CUCUTA, Colombia -- Venezuela moved troops toward Colombia and turned away cargo trucks at border crossings on Tuesday as tensions mounted over Colombia's strike on a leftist rebel base in Ecuador.
Ecuador also reinforced its border with more troops and sought international condemnation of the attack, which killed a top commander of Colombia's main rebel group and 22 other guerrillas.
A Venezuelan soldier prepares an armored personnel carrier as it drives through the town of Paraguaipoa towards the border with Colombia, in the western state of Zulia, March 4, 2008. Colombian President Alvaro Uribe accused Venezuela's Hugo Chavez of backing genocide and said he would denounce him in international court, as a diplomatic and military crisis gripped the region. [Agencies]
Colombia said documents found at the rebel base showed the Revolutionary Armed Forces of Colombia were trying to acquire radioactive material that could be used for dirty bombs -- and that Venezuela and Ecuador had deepening ties with the FARC. Venezuelan and Ecuador said Colombia was lying.
The Organization of American States held an emergency meeting in Washington to try to calm one of the region's worst political showdowns in years. Colombia apologized for the attack, but Ecuador wasn't satisfied, calling for OAS to investigate.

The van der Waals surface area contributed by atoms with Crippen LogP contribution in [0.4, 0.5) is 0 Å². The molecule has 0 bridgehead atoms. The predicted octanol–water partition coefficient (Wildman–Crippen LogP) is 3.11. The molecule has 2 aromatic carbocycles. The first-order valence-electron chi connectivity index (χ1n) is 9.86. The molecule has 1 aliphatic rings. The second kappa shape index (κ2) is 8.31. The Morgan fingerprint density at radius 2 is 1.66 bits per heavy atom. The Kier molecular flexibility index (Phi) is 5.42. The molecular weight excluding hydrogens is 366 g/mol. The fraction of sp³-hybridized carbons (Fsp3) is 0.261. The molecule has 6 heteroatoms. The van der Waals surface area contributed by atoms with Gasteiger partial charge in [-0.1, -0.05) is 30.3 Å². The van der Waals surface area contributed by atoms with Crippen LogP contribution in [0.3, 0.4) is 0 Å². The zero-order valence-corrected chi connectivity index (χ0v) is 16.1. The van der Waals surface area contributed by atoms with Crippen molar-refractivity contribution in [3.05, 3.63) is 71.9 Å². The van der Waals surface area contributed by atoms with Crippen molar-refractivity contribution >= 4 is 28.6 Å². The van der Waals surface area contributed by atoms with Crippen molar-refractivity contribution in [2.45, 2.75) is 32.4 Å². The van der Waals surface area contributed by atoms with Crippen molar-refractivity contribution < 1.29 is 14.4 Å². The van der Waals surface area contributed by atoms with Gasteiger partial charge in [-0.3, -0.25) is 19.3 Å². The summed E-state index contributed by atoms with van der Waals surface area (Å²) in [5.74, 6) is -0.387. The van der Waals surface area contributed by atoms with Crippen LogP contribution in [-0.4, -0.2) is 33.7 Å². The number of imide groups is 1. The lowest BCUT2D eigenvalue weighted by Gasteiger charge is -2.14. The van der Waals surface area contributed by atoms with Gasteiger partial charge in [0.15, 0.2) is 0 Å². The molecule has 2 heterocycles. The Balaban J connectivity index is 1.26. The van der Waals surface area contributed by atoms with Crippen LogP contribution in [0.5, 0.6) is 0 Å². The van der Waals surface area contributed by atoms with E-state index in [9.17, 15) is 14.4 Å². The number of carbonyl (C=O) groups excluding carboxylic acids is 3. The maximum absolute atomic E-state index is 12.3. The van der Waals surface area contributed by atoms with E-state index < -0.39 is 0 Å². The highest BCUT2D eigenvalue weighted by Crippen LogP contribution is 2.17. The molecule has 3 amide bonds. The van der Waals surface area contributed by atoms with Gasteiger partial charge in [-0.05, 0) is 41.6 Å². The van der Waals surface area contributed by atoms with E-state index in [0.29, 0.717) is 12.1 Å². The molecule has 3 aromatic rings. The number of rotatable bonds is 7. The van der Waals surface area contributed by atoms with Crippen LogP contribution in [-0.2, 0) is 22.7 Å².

Colombian President Alvaro Uribe said the International Criminal Court should try Venezuelan President Hugo Chavez for "genocide" for allegedly financing FARC, listed as a terrorist organization by the US and the European Union. He cited documents in laptops Colombia says were recovered at the jungle camp that apparently refer to a $300 million Venezuelan payment.
Despite troop movements and saber rattling, Uribe said he would not allow his nation to be drawn into war.
"Colombia has never been a country to go to war with its neighbors," Uribe said. "We are not mobilizing troops, nor advancing toward war."
President Bush accused Chavez of "provocative maneuvers" and said the US stands by the conservative Colombian government, its key ally in a region dominated by leftists. Bush said he personally delivered this message to Uribe during a phone call earlier Tuesday.
Colombia has received some $5 billion in US aid to counter the drug trade and battle leftist guerrillas since 2000.
The attack on Ecuadorean territory reflected Colombia's long-held frustration over the ability of rebels to take refuge across poorly patrolled patrols.
Uribe said he has provided Chavez with precise information on the location of FARC camps in Venezuela -- one of which, he alleged, was home to rebel leader Ivan Marquez.
Chavez warned Uribe that any strike on Venezuelan soil could provoke war. But his forces would be outnumbered: Venezuela and Ecuador have about 172,000 active military troops between them. Colombia's US-equipped, trained and advised military has more than 250,000.
Colombia said documents in Reyes' laptop also indicate that Ecuador' internal security minister met recently with a FARC envoy to discuss deepening relations with Ecuador, and even replacing military officers who might oppose that.